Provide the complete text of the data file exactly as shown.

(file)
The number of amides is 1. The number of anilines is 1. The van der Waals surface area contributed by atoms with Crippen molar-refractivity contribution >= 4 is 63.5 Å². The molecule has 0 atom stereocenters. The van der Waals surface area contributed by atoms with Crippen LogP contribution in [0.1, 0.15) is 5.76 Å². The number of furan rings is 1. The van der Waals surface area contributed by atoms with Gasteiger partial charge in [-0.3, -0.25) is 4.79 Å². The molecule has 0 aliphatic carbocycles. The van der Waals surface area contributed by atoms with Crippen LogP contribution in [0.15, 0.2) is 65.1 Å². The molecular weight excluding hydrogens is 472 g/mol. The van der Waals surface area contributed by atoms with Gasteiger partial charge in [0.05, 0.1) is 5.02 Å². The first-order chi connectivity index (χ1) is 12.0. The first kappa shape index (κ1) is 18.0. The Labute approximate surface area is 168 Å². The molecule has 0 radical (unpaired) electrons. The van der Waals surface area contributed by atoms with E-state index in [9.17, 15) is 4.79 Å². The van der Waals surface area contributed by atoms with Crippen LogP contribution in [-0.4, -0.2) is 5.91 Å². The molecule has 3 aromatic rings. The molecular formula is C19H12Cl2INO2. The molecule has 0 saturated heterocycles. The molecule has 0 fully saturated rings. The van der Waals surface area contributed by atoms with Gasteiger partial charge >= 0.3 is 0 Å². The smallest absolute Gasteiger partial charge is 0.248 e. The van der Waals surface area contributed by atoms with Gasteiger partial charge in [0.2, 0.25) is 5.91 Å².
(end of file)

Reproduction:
The number of amides is 1. The number of anilines is 1. The van der Waals surface area contributed by atoms with Crippen molar-refractivity contribution >= 4 is 63.5 Å². The molecule has 0 atom stereocenters. The van der Waals surface area contributed by atoms with Crippen LogP contribution in [0.1, 0.15) is 5.76 Å². The number of furan rings is 1. The van der Waals surface area contributed by atoms with Gasteiger partial charge in [-0.3, -0.25) is 4.79 Å². The molecule has 0 aliphatic carbocycles. The van der Waals surface area contributed by atoms with Crippen LogP contribution in [0.15, 0.2) is 65.1 Å². The molecular weight excluding hydrogens is 472 g/mol. The van der Waals surface area contributed by atoms with Gasteiger partial charge in [0.05, 0.1) is 5.02 Å². The first-order chi connectivity index (χ1) is 12.0. The first kappa shape index (κ1) is 18.0. The Labute approximate surface area is 168 Å². The molecule has 0 radical (unpaired) electrons. The van der Waals surface area contributed by atoms with E-state index in [9.17, 15) is 4.79 Å². The van der Waals surface area contributed by atoms with Crippen LogP contribution in [-0.4, -0.2) is 5.91 Å². The molecule has 3 aromatic rings. The molecular formula is C19H12Cl2INO2. The molecule has 0 saturated heterocycles. The molecule has 0 fully saturated rings. The van der Waals surface area contributed by atoms with Gasteiger partial charge >= 0.3 is 0 Å². The smallest absolute Gasteiger partial charge is 0.248 e. The van der Waals surface area contributed by atoms with Gasteiger partial charge in [0.2, 0.25) is 5.91 Å².